Thus, the good burghers of Elbow were looking to the government to do something - about schools, universities, hospitals, and housing. The popular Mayor Bronconnier had taken the pulse of the city and knew that was the mood. He left no opportunity go by to publicly lambaste the government for breaking a commitment to provide no-strings-attached funding for necessary capital and infrastructure projects. After all, Bronco is running for re-election in the fall. His withering attacks took their toll, as did the mindless counterattacks led by the likes of David Rodney, Tory caucus Chair and Sustainable Development and Environment Minister Ted Morton.

Stelmach's announcement that his government was going to build and pay for a new hospital in the south part of the city was widely regarded as cynical. It had been promised by the Tories for about a decade with absolutely no concrete headway having been made since that time, while the costs of the project soared. He got no points for that.

And then there was the pathetically weak public persona of Special Ed himself. He continues to be a dreary, sometimes tongue-tied communicator. He has the demeanor of a man without intensity or passion, who cannot control his bickering caucus, and who continues to stumble along without a plan.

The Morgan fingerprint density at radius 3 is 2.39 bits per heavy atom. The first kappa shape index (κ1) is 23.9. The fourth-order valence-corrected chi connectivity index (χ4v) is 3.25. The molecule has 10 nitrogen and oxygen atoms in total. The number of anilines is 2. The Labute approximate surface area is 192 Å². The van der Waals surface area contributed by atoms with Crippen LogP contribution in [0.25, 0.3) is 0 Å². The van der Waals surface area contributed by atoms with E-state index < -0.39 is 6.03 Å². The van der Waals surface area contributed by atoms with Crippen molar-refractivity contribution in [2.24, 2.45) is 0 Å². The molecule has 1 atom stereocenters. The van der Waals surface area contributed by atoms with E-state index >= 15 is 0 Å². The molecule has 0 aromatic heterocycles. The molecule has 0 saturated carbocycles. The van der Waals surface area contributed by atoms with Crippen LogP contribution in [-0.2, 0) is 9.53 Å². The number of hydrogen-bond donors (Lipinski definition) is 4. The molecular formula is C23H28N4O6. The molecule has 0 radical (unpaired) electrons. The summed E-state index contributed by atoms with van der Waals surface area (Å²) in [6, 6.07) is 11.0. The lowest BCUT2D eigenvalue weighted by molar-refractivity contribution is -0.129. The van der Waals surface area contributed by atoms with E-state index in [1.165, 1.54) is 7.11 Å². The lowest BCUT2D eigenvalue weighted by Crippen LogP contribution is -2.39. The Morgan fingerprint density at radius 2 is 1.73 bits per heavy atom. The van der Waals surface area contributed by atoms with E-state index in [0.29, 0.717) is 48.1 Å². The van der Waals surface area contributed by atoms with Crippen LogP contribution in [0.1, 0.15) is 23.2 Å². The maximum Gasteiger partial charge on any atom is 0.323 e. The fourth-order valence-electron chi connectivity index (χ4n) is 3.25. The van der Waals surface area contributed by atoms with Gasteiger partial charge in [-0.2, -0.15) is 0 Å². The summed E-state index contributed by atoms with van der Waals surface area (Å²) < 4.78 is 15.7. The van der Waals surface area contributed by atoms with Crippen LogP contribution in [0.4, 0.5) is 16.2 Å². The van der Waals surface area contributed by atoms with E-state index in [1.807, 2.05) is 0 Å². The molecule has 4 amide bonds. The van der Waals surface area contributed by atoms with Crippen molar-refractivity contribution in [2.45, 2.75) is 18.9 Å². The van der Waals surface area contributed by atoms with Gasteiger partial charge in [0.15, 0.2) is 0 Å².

The result: Grits took almost half of the vote - 48.8%, up by more than 12 % from their performance in 2004. The Tories took 38.14% of the vote, down by about 13.5 % since 2004. Oh yes, in 2004 more than 3000 more people voted than in this by-election. Thus, enough Tories moved to the Grits, and enough Tories, those who perhaps couldn't stomach the Grits, stayed home. The result was a Grit victory.

The Stelmach government is reeling. It seems that it is blindly staggering about, hoping vainly for a return of the old days, when Albertans voted Tory regardless of how inept and incompetent they were. Those days are gone. If there is no improvement in the government's performance - and given the talent in the caucus and the upper echelons of the public service, there is not likely to be any improvement - well, get ready to greet Premier Kevin Taft after the next general election. And you can say you heard it here first.